|The Cyber Boxing Zone Newswire|
05/16/2008 Archived Entry: "Boxing Insider Steve Lott: Tyson Lies in NY Times Article and New ‘Tyson’ Documentary"
Boxing Insider Steve Lott: Tyson Lies in NY Times Article and New ‘Tyson’ Documentary
By Juan C. Ayllon
Mike Tyson (center) in happier times
If the name, “Boxing Hall of Champions” doesn’t ring a bell, it was formerly known as “Big Fights,” the company founded by former Tyson co-manager Bill Cayton, who managed Tyson along with Jim Jacobs prior to Tyson’s downfall. Big Fights had rights to vintage boxing films going back to 1897, according to Wikipedia. Those films were eventually sold to Disney, which shows the films on ESPN Classic. According to Lott, “Boxing Hall of Champions” owns rights to these fights when it comes to halls of fame and libraries, rights they intend to put to use when they build a new boxing hall of fame in Las Vegas.
Lott counts himself among those who were close to Mike Tyson in the golden years. No longer in Tyson’s inner circle, Lott takes exception to an article written by Tim Arango in the New York Times. And if that’s not bad enough, he’s really appalled by the allegations that Tyson made in the new bio film.
“The writer was way off base on the timeline,” Lott said. “That bit about Tyson being high all the time was wrong,” he added, citing that Tyson did some work with law enforcement agencies, which would pick up on tendencies very quickly. However, Lott conceded that addiction recovery programs also encourage their clients to believe that they’re out of control in order to facilitate recovery.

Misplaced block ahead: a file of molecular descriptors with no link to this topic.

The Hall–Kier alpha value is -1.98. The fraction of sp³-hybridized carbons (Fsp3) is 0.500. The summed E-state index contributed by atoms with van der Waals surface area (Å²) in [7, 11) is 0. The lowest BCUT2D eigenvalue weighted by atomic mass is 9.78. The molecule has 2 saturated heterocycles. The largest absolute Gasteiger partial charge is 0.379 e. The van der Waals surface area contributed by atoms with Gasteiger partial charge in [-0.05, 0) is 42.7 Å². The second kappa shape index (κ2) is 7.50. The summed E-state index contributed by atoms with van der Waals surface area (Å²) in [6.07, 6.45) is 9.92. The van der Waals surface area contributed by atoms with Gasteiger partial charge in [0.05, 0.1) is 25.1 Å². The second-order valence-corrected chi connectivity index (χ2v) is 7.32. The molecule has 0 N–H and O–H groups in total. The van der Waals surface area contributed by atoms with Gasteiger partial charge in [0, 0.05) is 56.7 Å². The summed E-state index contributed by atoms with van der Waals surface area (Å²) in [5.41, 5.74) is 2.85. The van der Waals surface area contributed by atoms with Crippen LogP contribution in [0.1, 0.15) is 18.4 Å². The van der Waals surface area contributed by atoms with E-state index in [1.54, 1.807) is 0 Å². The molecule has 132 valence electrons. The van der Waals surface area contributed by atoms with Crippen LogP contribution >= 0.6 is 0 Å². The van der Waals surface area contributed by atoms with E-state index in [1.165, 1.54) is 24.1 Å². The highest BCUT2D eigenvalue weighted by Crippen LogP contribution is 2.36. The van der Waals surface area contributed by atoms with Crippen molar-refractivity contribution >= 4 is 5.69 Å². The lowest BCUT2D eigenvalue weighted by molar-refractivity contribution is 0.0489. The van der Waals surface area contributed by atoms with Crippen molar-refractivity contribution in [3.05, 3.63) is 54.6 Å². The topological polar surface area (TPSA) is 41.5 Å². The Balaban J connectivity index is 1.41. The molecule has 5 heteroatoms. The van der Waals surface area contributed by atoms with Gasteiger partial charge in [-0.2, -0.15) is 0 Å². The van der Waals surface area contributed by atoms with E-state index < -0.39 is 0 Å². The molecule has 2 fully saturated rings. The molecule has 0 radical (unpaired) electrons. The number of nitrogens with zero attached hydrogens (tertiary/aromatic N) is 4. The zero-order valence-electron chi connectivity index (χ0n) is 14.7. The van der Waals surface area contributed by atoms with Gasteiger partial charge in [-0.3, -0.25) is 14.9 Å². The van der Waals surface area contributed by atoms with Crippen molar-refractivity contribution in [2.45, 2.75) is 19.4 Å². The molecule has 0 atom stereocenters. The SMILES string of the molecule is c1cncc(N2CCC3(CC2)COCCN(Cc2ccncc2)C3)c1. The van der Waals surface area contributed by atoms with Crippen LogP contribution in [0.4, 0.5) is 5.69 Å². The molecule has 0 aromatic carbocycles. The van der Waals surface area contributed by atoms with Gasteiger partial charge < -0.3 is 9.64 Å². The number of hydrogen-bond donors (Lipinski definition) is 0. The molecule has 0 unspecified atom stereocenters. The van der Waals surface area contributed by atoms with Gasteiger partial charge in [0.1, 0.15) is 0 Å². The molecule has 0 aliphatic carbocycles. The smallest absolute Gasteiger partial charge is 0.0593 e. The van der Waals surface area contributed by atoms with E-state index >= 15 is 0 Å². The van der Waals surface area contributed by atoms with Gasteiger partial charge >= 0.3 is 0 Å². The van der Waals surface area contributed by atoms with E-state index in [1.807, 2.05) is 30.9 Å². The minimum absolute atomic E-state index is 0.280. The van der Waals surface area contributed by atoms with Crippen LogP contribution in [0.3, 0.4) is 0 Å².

“Mike’s lies and fabrications shocked me,” Lott emails, “Especially when he called Jacobs and Cayton ‘Slave Masters.’ I have seen the documentary and it is obvious that Mike continues to surround himself with people interested only in their own good.”
Lott continues: “This past week the New York Times ran a story on Mike Tyson and the new documentary he has completed with James Toback.
“I thought you might be interested in my letter to the Times as well as all the documentation to support my comments. Your readers may be interested in this information.”
What follows are some of Lott’s supporting documentation that suggests, at best, a conflagration of miscommunication, misunderstanding and missteps and, at worst, the darker and seamier side of the sport of boxing which always seems to rear up when there's big money to be made.
Next, here's a trail of emails with Harlan:
On the movie, "Tyson":
On the New York Times Article:
Below, Tyson's endearing message to the late Bill Cayton, which runs contrary to the descriptor, "Slave Master" which Tyson allegedly used in the movie to describe his former manager